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The tinkering that ruined pensions
By Richard Lapthorne
Newsday, April 22 2003
years ago the UK enjoyed a big competitive advantage through its company
pension schemes. They were low-cost, fully funded and responsibly run. Now
we hear talk of a pensions crisis, as if the UK faced the same problems as
France or Germany with their huge state pay-as-you-go schemes. What has
It boils down to an unholy mixture of attacks
on pension fund surpluses and tax credits, the detachment of directors'
interests from those of employees and a mass of other tinkering by
politicians and accountants.
Rewind the film to the 1980s when these
defined-benefit schemes started to come under attack. On the government
side, Nigel Lawson, the chancellor, was concerned about the use of pension
funds - built up through tax-free contributions - to dodge taxes. In 1986
a cap of 5 per cent was put on surpluses.
To recover the surplus, the company would
have to pay 40 per cent tax on it. The alternative was to run down the
surplus by taking contribution holidays. But to get that agreed by the
trustees, benefits were improved.
This set in train a dangerous cycle of
curtailing the build-up of funds while raising members' expectations. Any
expansion of long-term liabilities was set to be exacerbated by increased
At about the same time another little dent
was being made in contributions. The first trimming of advance corporation
tax (ACT) reduced the tax credit that pension funds could claim from
30/70ths of the dividend to 29/71sts. It sounded innocuous enough,
especially as companies earning a growing proportion of profits overseas
were having difficulty offsetting ACT against their actual corporation tax
By the time ACT was abolished by Gordon Brown
in 1997, the related tax credit had shrunk to 20/80ths. It was still worth
£3.5bn a year, on the government's sums. Others put it at £5bn.
The background for these policy shifts was
one of reducing tax rates (and therefore tax credits) while closing
loopholes. But it was also one of growing antipathy towards company
Until the late 1980s, employees could be
forced to join the company pension scheme. That was fine for the
jobs-for-lifers, but it hit early leavers. The world was moving against
paternalistic employers and the immobility of their traditional
workforces, locked in by long-term benefits. Debate swirled around
portable pensions and their transfer values. Younger companies avoided
defined-benefit schemes. Personal pensions were the coming thing.
In boardrooms, the long-held view that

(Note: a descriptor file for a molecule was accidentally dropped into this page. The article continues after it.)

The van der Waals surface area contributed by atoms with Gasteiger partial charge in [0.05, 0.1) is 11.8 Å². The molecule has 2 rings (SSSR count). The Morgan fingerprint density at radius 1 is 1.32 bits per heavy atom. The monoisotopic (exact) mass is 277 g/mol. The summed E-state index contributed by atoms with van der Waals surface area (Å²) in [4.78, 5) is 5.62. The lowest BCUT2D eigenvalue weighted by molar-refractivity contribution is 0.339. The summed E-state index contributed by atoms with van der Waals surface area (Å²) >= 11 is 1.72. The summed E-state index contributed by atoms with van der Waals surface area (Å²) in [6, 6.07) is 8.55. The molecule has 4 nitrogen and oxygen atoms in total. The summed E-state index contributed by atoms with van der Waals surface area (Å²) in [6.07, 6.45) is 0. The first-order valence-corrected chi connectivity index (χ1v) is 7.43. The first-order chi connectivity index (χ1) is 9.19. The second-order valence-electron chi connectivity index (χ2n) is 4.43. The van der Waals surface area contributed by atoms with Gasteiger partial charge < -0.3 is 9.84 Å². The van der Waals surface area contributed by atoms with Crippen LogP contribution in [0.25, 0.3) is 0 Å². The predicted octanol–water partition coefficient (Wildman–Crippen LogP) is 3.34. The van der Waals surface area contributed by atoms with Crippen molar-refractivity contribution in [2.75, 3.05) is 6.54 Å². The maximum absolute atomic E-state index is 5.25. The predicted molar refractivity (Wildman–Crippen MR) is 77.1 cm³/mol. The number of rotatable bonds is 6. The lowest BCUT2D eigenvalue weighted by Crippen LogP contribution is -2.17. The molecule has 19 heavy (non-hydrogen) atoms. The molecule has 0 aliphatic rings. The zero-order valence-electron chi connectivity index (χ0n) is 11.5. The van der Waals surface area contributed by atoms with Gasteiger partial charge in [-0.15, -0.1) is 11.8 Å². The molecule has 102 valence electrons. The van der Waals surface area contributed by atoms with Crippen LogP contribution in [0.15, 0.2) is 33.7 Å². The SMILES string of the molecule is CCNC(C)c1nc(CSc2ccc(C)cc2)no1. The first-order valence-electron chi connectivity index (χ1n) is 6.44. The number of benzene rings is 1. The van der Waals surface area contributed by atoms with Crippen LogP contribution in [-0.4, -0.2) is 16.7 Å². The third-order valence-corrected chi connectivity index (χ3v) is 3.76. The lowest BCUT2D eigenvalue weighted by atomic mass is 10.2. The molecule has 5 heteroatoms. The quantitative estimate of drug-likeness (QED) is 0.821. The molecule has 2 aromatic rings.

defined-benefit pensions helped retain key staff - right up to director
level - was undermined by the capping of the earnings on which "final
salary" benefits were based. As directors sought other ways to build
up their pension entitlements, their personal interest in the staff scheme
was bound to wane.
On top of that, they received a series of
reminders that the company's promise to stand behind these schemes might
prove a headache as regulators kept moving the goalposts. One example was
the equalisation of pension rights between men and women, stemming from
European directives and court rulings in the Barber and Coloroll cases.
Whatever the moral merits of these suits, the outcome added to the
difficulty of predicting pension fund liabilities.
The law of unintended consequences arising
from tighter regulation is even more amply demonstrated in the changes to
the way pension funds are accounted for.
Robert Maxwell's raid on pension fund assets,
uncovered after his death in 1991, prompted a sledgehammer response.
Following the recommendations of the Goode report, the 1995 Pensions Act
brought in the minimum funding requirement.
Taken with the ratcheting-up of accounting
standards, culminating in FRS 17, attention has switched away from the
assumptions behind a long-term "going concern" valuation to
immediate outcomes: is the fund in surplus or deficit? Does the scheme
flatter profits? If it were wound up today, would there be a "black
The rising level of liabilities - boosted
partly by falling bond yields - and the volatility introduced into asset
values by the use of market prices have changed the course of these two
streams, reducing the links between them. In the face of such
unpredictability and volatility, it is no surprise that boards are shying
away from defined benefit pension schemes.